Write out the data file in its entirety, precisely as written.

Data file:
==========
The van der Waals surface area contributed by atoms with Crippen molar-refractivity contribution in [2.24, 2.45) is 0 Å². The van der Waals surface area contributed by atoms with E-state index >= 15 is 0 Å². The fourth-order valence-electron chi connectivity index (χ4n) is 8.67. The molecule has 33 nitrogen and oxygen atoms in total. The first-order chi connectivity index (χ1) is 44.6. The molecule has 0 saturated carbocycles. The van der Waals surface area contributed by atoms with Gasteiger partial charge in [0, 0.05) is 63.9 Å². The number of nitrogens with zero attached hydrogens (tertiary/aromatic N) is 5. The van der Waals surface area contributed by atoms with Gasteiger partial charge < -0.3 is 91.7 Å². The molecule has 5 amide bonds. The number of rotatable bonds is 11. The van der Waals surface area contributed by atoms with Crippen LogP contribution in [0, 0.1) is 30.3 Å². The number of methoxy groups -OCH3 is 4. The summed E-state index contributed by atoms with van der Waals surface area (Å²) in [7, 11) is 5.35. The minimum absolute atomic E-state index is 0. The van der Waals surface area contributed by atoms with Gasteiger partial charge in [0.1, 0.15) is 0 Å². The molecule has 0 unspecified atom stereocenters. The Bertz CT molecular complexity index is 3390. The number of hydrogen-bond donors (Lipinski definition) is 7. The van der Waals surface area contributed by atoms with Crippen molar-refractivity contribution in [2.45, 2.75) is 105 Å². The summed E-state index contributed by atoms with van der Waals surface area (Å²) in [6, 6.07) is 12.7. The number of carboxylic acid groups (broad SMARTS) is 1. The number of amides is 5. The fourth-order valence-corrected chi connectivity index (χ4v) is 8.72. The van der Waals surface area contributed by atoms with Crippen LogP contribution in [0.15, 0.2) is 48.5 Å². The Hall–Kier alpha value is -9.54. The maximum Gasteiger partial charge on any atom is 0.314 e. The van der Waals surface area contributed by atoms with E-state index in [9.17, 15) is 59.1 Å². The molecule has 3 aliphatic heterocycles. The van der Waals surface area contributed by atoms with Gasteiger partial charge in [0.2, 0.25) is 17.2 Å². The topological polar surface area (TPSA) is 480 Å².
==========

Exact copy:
The van der Waals surface area contributed by atoms with Crippen molar-refractivity contribution in [2.24, 2.45) is 0 Å². The van der Waals surface area contributed by atoms with E-state index >= 15 is 0 Å². The fourth-order valence-electron chi connectivity index (χ4n) is 8.67. The molecule has 33 nitrogen and oxygen atoms in total. The first-order chi connectivity index (χ1) is 44.6. The molecule has 0 saturated carbocycles. The van der Waals surface area contributed by atoms with Gasteiger partial charge in [0, 0.05) is 63.9 Å². The number of nitrogens with zero attached hydrogens (tertiary/aromatic N) is 5. The van der Waals surface area contributed by atoms with Gasteiger partial charge < -0.3 is 91.7 Å². The molecule has 5 amide bonds. The number of rotatable bonds is 11. The van der Waals surface area contributed by atoms with Crippen LogP contribution in [0, 0.1) is 30.3 Å². The number of methoxy groups -OCH3 is 4. The summed E-state index contributed by atoms with van der Waals surface area (Å²) in [7, 11) is 5.35. The minimum absolute atomic E-state index is 0. The van der Waals surface area contributed by atoms with Gasteiger partial charge in [0.1, 0.15) is 0 Å². The molecule has 0 unspecified atom stereocenters. The Bertz CT molecular complexity index is 3390. The number of hydrogen-bond donors (Lipinski definition) is 7. The van der Waals surface area contributed by atoms with Crippen molar-refractivity contribution in [2.45, 2.75) is 105 Å². The summed E-state index contributed by atoms with van der Waals surface area (Å²) in [6, 6.07) is 12.7. The number of carboxylic acid groups (broad SMARTS) is 1. The number of amides is 5. The fourth-order valence-corrected chi connectivity index (χ4v) is 8.72. The van der Waals surface area contributed by atoms with Crippen LogP contribution in [0.15, 0.2) is 48.5 Å². The Hall–Kier alpha value is -9.54. The maximum Gasteiger partial charge on any atom is 0.314 e. The van der Waals surface area contributed by atoms with E-state index in [9.17, 15) is 59.1 Å². The molecule has 3 aliphatic heterocycles. The van der Waals surface area contributed by atoms with Gasteiger partial charge in [0.2, 0.25) is 17.2 Å². The topological polar surface area (TPSA) is 480 Å².